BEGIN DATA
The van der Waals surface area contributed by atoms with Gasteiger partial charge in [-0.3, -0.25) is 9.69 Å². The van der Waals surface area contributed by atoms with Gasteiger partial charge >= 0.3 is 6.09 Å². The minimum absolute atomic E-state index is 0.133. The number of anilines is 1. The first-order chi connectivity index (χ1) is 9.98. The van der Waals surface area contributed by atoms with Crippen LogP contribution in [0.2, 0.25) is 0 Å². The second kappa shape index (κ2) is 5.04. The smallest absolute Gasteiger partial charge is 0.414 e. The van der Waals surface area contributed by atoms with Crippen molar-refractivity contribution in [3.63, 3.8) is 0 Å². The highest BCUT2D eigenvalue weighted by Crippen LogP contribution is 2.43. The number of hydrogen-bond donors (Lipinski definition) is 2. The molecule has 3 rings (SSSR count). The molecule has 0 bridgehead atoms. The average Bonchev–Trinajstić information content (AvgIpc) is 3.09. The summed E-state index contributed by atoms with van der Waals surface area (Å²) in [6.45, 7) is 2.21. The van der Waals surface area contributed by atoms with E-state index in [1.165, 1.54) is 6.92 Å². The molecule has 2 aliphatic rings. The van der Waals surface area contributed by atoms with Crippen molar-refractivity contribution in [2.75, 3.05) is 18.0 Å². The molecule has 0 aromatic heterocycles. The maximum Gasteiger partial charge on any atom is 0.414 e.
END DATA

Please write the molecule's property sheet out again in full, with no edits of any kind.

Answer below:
The van der Waals surface area contributed by atoms with Gasteiger partial charge in [-0.3, -0.25) is 9.69 Å². The van der Waals surface area contributed by atoms with Gasteiger partial charge >= 0.3 is 6.09 Å². The minimum absolute atomic E-state index is 0.133. The number of anilines is 1. The first-order chi connectivity index (χ1) is 9.98. The van der Waals surface area contributed by atoms with Crippen LogP contribution in [0.2, 0.25) is 0 Å². The second kappa shape index (κ2) is 5.04. The smallest absolute Gasteiger partial charge is 0.414 e. The van der Waals surface area contributed by atoms with Crippen molar-refractivity contribution in [3.63, 3.8) is 0 Å². The highest BCUT2D eigenvalue weighted by Crippen LogP contribution is 2.43. The number of hydrogen-bond donors (Lipinski definition) is 2. The molecule has 3 rings (SSSR count). The molecule has 0 bridgehead atoms. The average Bonchev–Trinajstić information content (AvgIpc) is 3.09. The summed E-state index contributed by atoms with van der Waals surface area (Å²) in [6.45, 7) is 2.21. The van der Waals surface area contributed by atoms with E-state index in [1.165, 1.54) is 6.92 Å². The molecule has 2 aliphatic rings. The van der Waals surface area contributed by atoms with Crippen molar-refractivity contribution in [2.75, 3.05) is 18.0 Å². The molecule has 0 aromatic heterocycles. The maximum Gasteiger partial charge on any atom is 0.414 e.